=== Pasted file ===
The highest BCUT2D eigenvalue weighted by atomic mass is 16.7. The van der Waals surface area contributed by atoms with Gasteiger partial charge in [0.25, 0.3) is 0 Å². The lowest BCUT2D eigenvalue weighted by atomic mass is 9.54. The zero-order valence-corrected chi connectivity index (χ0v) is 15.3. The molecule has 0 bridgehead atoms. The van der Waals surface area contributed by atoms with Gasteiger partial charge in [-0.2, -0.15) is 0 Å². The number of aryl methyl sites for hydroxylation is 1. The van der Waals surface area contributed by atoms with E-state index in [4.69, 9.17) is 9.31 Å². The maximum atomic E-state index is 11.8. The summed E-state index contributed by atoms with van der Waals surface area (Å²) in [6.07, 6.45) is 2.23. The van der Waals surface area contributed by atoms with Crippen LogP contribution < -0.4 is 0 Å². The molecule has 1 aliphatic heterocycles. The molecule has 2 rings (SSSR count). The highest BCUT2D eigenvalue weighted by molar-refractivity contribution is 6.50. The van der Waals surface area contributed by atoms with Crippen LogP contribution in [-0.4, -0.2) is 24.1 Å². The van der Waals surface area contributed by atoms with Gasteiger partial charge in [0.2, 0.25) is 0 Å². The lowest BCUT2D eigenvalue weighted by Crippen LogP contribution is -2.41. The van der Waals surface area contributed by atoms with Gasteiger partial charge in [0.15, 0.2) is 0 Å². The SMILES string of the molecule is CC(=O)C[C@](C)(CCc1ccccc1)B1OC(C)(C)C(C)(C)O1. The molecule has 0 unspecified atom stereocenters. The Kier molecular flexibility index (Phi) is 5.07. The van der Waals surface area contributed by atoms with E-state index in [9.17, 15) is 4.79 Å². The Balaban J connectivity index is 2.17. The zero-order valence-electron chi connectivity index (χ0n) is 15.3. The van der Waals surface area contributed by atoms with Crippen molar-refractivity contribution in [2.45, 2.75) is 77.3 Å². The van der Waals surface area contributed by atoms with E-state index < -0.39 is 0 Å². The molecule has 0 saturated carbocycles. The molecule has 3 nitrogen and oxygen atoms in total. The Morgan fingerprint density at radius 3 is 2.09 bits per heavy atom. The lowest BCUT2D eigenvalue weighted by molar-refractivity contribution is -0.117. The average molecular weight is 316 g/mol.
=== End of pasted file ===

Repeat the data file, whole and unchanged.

The highest BCUT2D eigenvalue weighted by atomic mass is 16.7. The van der Waals surface area contributed by atoms with Gasteiger partial charge in [0.25, 0.3) is 0 Å². The lowest BCUT2D eigenvalue weighted by atomic mass is 9.54. The zero-order valence-corrected chi connectivity index (χ0v) is 15.3. The molecule has 0 bridgehead atoms. The van der Waals surface area contributed by atoms with Gasteiger partial charge in [-0.2, -0.15) is 0 Å². The number of aryl methyl sites for hydroxylation is 1. The van der Waals surface area contributed by atoms with E-state index in [4.69, 9.17) is 9.31 Å². The maximum atomic E-state index is 11.8. The summed E-state index contributed by atoms with van der Waals surface area (Å²) in [6.07, 6.45) is 2.23. The van der Waals surface area contributed by atoms with Crippen LogP contribution < -0.4 is 0 Å². The molecule has 1 aliphatic heterocycles. The molecule has 2 rings (SSSR count). The highest BCUT2D eigenvalue weighted by molar-refractivity contribution is 6.50. The van der Waals surface area contributed by atoms with Crippen LogP contribution in [-0.4, -0.2) is 24.1 Å². The van der Waals surface area contributed by atoms with Gasteiger partial charge in [0.2, 0.25) is 0 Å². The lowest BCUT2D eigenvalue weighted by Crippen LogP contribution is -2.41. The van der Waals surface area contributed by atoms with Gasteiger partial charge in [0.15, 0.2) is 0 Å². The SMILES string of the molecule is CC(=O)C[C@](C)(CCc1ccccc1)B1OC(C)(C)C(C)(C)O1. The molecule has 0 unspecified atom stereocenters. The Kier molecular flexibility index (Phi) is 5.07. The van der Waals surface area contributed by atoms with E-state index in [9.17, 15) is 4.79 Å². The Balaban J connectivity index is 2.17. The zero-order valence-electron chi connectivity index (χ0n) is 15.3. The van der Waals surface area contributed by atoms with Crippen molar-refractivity contribution in [2.45, 2.75) is 77.3 Å². The van der Waals surface area contributed by atoms with E-state index < -0.39 is 0 Å². The molecule has 0 saturated carbocycles. The molecule has 3 nitrogen and oxygen atoms in total. The Morgan fingerprint density at radius 3 is 2.09 bits per heavy atom. The lowest BCUT2D eigenvalue weighted by molar-refractivity contribution is -0.117. The average molecular weight is 316 g/mol.